Hotter Shoes Style Series – Wiltshire Shoes for a 1940s Style

In my final Hotter shoes style series piece for this season, I style the Wiltshire shoes to suit a 1940s casual look.

Whilst I do thoroughly enjoy putting in extra effort in my attire for specific events, my daily attire tends to lean towards the casual end of the vintage spectrum. As mentioned in my previous post, I like to be able to actually wear, enjoy and move freely in my vintage (or vintage inspired) clothing, as such it is important for me to feel comfortable.

As soon as I saw these fabulous Wiltshire shoes by Hotter, I knew they would be perfectly suited to a 1940s casual summertime inspired look. The colour, T-bar style and low heel all immediately evoke summertime picnics, bicycle rides along sun dappled lanes, and countryside strolls in the long summer evenings.

I decided to style the Wiltshire shoes with a casual yet nicely fitted cardigan jacket which I actually found in the sale section from Collectif. The cut of the cardigan appealed to me, and I was even more impressed upon consulting the care label to see it was 100% cotton. I teamed the cardigan jacket with a late 1940s style skirt by the Seamstress of Bloomsbury. I just adore the print and colours in this skirt, so bright and joyful!

To finish the look, I added a vintage straw hat which I have had for a few years. The original trimming and ribbon on the hat was very damaged and worn, so I replaced both the flowers and ribbon for those that you can see here in the pictures.

As with all the shoes I own from Hotter, the Wiltshire are very comfortable to wear. I am really looking forward to wearing these in the summer, perhaps for those bicycle rides/countryside strolls and picnics I mentioned!

As this is my final Style Series piece for this season of Hotter Shoes, I would like to say a big thank you to the team at Hotter Shoes for this opportunity. And of course, thank you to you for reading!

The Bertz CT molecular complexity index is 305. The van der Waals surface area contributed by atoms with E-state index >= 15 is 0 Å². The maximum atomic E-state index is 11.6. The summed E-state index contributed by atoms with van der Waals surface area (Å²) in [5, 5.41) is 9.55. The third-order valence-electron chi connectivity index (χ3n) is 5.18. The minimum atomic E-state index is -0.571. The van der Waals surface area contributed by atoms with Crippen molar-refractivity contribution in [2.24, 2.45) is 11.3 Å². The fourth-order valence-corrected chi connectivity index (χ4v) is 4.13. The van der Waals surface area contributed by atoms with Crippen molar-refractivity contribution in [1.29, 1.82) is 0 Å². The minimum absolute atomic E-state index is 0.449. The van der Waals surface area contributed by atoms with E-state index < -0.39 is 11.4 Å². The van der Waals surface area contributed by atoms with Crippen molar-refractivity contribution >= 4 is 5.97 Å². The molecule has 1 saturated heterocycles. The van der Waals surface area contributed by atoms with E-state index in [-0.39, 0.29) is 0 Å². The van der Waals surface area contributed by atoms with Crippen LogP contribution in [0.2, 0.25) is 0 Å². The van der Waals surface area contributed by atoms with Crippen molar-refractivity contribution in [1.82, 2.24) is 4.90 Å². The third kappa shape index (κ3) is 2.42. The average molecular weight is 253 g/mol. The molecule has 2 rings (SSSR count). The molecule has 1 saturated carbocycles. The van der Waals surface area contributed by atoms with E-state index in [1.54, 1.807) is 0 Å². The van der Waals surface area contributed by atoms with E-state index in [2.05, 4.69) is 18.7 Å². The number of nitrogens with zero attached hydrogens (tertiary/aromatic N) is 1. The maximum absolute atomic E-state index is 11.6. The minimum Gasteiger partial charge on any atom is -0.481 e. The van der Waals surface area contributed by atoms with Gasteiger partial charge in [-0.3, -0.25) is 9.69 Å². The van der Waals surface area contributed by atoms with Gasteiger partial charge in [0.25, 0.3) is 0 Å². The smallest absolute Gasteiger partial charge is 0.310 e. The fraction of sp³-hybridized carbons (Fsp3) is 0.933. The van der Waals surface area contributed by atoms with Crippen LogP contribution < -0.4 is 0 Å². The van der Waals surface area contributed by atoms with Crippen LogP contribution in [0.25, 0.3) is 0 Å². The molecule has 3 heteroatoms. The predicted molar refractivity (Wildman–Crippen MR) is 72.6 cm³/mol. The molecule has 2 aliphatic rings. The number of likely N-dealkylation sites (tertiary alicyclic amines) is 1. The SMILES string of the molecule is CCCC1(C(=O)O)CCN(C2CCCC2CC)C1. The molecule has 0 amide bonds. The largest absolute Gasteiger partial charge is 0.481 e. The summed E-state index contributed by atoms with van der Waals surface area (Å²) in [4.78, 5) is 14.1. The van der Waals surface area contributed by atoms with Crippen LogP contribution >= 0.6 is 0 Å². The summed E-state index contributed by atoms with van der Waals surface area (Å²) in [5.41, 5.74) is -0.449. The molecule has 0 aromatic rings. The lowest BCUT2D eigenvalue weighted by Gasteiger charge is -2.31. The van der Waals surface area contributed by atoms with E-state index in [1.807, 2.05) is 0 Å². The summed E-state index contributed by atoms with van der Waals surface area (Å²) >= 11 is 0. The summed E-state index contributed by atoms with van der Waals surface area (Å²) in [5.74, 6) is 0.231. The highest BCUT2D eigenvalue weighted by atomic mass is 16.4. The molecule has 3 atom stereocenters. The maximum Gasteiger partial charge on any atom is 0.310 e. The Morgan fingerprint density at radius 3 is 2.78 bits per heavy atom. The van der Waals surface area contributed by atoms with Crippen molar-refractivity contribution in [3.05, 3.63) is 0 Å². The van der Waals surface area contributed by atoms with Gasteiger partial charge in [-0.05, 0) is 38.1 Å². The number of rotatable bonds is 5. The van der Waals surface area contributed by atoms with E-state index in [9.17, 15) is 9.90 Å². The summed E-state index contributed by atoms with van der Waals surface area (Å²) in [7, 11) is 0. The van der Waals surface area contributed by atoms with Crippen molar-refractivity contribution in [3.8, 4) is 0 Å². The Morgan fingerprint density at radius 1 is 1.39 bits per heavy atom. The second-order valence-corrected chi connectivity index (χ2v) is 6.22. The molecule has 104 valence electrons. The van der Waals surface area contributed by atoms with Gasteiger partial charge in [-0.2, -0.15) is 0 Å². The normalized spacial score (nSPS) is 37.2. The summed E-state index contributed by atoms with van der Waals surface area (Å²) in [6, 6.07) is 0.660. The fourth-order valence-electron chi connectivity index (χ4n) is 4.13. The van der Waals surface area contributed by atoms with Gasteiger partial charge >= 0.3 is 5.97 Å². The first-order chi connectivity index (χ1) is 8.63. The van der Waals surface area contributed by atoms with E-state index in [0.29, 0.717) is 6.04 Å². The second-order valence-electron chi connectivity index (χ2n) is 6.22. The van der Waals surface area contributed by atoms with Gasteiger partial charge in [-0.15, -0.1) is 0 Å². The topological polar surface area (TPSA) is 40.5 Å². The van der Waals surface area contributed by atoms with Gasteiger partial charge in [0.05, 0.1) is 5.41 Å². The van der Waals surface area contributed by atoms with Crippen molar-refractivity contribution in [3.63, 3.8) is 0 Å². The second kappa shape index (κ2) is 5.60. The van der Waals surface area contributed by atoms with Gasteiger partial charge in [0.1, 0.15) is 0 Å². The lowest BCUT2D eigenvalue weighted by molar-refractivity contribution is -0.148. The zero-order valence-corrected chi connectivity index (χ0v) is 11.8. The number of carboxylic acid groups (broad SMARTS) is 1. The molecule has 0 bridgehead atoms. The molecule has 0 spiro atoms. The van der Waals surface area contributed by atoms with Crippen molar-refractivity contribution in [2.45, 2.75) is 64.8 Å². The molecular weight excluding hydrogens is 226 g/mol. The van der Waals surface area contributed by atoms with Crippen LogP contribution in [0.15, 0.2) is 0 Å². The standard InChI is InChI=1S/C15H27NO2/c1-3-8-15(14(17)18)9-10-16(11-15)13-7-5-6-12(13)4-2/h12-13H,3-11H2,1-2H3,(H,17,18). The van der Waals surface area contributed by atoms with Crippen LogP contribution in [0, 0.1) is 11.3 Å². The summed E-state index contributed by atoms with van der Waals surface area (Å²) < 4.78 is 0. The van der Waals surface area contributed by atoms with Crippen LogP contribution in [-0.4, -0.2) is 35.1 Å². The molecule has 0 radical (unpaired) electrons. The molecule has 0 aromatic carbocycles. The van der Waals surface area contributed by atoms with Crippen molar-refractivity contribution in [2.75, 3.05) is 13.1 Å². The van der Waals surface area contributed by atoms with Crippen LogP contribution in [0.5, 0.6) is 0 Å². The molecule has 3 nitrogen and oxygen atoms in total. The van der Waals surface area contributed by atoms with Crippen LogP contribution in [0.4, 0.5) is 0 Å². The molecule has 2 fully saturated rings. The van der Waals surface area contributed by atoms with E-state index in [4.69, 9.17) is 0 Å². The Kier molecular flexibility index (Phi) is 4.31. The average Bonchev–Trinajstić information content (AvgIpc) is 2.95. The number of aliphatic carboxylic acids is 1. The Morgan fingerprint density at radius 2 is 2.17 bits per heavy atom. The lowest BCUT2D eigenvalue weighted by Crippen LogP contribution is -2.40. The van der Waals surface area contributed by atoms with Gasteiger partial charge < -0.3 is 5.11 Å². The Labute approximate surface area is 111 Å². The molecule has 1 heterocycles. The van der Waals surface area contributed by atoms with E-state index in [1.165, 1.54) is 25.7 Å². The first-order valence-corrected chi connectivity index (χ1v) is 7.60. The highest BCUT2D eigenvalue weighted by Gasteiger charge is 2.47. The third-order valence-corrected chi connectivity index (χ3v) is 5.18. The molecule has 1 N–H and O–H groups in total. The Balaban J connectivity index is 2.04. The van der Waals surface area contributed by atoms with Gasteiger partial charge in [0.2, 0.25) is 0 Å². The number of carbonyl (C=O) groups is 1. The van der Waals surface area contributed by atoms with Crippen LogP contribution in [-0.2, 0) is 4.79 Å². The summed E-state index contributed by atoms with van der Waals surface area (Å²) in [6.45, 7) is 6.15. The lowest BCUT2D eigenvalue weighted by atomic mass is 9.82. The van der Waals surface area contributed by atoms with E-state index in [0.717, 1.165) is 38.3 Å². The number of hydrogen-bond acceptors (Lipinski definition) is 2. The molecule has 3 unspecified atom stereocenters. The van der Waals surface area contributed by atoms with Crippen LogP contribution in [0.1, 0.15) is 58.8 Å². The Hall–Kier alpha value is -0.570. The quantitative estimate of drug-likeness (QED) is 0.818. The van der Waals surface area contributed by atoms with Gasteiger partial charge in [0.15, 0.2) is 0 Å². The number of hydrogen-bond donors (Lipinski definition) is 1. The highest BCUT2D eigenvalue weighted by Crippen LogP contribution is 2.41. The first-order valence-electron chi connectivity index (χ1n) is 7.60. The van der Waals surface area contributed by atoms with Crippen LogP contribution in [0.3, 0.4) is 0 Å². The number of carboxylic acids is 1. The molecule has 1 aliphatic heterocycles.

To read more about the Wiltshire shoes, and to see some of my historical references when putting together this outfit, see my full article over on the Hotter Shoes Blog; It’s a Shoe Thing here.

Outfit Details

To view my previous Style Series posts for Hotter Shoes, check out this category here.

Until next time dears!

Hotter Shoes Style Series – Village Brogues for a 1930s Style

Following on from my 1920s piece with Valetta Heels, my next Style Series post for Hotter Shoes features the Village Brogues in a 1930s styled look.

Whilst heels makes me feel feminine and elegant, flat shoes make me feel like I am capable of anything. Combining elements of classic masculine tones, the Village Brogues by Hotter Shoes are the perfect balance of practicality and style.

For this look, I was inspired by simple classic lines of the later 1930s. I chose to wear an original CC41 skirt (which is of course 1940s. But it certainly has elements of 1930s in its central pleat and straight cut).

I teamed the skirt with an original 1930s jacket – THOSE BUTTONS. I was first drawn to the colour of the jacket – because I love yellow. It’s my absolute favourite colour. But then my eyes absorbed the amazing buttons and I was in love.

As the weather was still a tad chilly when we took these pictures, I decided to team the Village Brogues with a pair of cosy cashmere stockings. I recently discovered a wonderful shop on Etsy, Foot Fetish Socks. These particular stockings are hand cranked on a 1900s machine, from a pattern of around the same era. Lately, I tend to prefer stockings rather than any other type of hosiery; as they work so much better with early 20th century lingerie (which is no surprise, as stockings were the main form of hosiery during that era).

Outfit Details

Whilst I have a few pairs of loafers from Hotter Shoes, these are my first pair of brogues. They are so comfortable, my feet felt protected and cushioned all day long! I can definitely see these being a firm favourite, and the chocolate multi tone blends perfectly with many items in my wardrobe.

To read more about the Village Brogues, and to see some of my historical references when putting together this outfit, see my full article over on the Hotter Shoes Blog; It’s a Shoe Thing here.

To view my previous Style Series posts for Hotter Shoes, check out this category here.

Until next time dears!